Illusive Normalcy in Japan on Fukushima

Tokyo under illusion that things are normal while Fukushima remains a war zone

We are well into autumn. And despite the growing sense in the Tokyo metropolitan area that things are now all right — with train services back to pre-disaster schedules and the regret we once felt over our wasteful consumption of electricity dissipating — Fukushima remains a war zone.

It was reported on Oct. 7 that the Watari district of Fukushima was not designated by the government as a “specific evacuation recommendation spot.”

The following day, at an information session held for local residents at Watari Elementary School, participants demanded to know why their district was excluded from the list when it was a dangerous place for children to be, to which a government official responded: “It’s not a final decision.”

While this battle was taking place, I went to visit Watari residents Chieko Tanji, 64, and her husband, Hiroshi, 63, to hear about their personal battles with radiation and decontamination.

Once a week, the couple, who run a cafe in the district, put on long-sleeved work clothes and 3M-Sumitomo dust masks to scan their property for high levels of radiation, using a U.S.-made Geiger counter and a Chinese-made radiation dosimeter.

The Tanjis often find high radiation levels under the gutters, and scrape off any accumulated dirt and dust. They climb onto the roof, which they sweep with a broom, and remove the trash and leaves that have collected in the gutters. They also diligently trim the greenery in their yard that prior to the nuclear disaster, they’d allowed to grow freely.

“We wish we could count on the government to do something, but we’ve realized that we can’t wait for their instructions. We have to listen to what other people have to say, do our own research, and make our own decisions,” Hiroshi said. “I think it’ll take 100 years before everything is clean again. At the moment, it’s more like we’re pursuing the possibility of decontamination than actually undertaking decontamination, but we’re putting our faith in the possibility, even if it’s just 1 percent.”

I’d worked in Fukushima in the past, which was when I came into contact with the Tanjis. But that was already 17 years ago, and it was only through the newly released book, “Chronicle Fukushima,” that I learned about what happened to them after the triple disasters of March 11.

The book is a record of lectures on the nuclear disaster and seven interviews, including one with the Tanji family. Guitarist and composer Yoshihide Otomo, 52, who has composed music for films and television dramas both in Japan and abroad, served as lecturer and interviewer. Having spent his youth in Watari, Otomo’s emotional attachment to the area comes through crystal clear in the book.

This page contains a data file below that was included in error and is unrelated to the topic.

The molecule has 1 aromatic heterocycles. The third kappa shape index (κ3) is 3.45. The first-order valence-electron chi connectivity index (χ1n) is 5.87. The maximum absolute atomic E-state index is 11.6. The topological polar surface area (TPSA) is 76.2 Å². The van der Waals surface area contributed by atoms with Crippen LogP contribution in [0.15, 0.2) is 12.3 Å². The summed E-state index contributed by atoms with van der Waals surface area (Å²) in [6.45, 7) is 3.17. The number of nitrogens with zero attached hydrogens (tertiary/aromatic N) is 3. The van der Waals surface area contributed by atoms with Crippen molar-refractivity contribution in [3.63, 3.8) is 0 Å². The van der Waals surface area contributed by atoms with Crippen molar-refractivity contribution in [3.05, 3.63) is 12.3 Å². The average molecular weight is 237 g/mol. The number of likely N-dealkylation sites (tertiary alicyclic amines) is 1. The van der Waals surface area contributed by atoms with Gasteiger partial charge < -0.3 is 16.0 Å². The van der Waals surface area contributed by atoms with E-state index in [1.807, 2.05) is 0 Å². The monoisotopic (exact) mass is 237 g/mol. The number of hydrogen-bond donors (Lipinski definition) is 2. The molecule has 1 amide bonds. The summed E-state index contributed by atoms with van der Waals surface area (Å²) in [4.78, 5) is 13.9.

As it turned out, the Tanji family had been torn apart. The book provides a vivid account of the Tanjis sending their son’s wife and child off to Nagoya on March 14, just before the explosions at the nuclear power plant that spread radioactive materials far and wide.

Among the others who appear in the book is Shinzo Kimura, 44, a radiation hygiene expert who resigned from his post at a research institute under the jurisdiction of the Ministry of Health, Labor and Welfare when it prohibited an initial investigation into the disaster, and immediately went to work in the disaster area. Also appearing in the book is award-winning poet and Fukushima resident Ryoichi Wago, 43, whose Tweet: “It’s raining radiation. It’s a quiet night,” received a massive response.

The interviews are all directed at Tokyo. The core message is summed up by Otomo, who says: “Come here and look at the reality.”

Watari first took the spotlight when 24 times the radiation level permitted in school playgrounds by the central government was found in a daycare playground there in May. Ju

st last week, reports emerged of there being 300,000 becquerels of radioactive cesium per kilogram of soil in the district. This figure, too, far exceeds the maximum permissible amount set by the government.

The persimmons growing in front of the Tanjis’ cafe, Fu to boku (wind and trees), have turned orange. There’s been an unusual abundance of the fruit this year, but they’ve been found to have 176 becquerels of radioactive cesium per kilogram. The light purple flowers that adorn a tabletop inside the cafe were picked by the couple in the Yamagata Prefecture city of Yonezawa.

Of utmost urgency now are the evacuation of children, decontamination, and the installation of becquerel monitors to measure radiation levels in food. But meanwhile, in Tokyo, we’re talking about economic growth and the export of nuclear technology, as if what’s going on in Fukushima is somehow irrelevant to us. That, I believe, is simply wrong.

(By Takao Yamada, Expert Senior Writer)

Article Courtesy: Mainichi Daily


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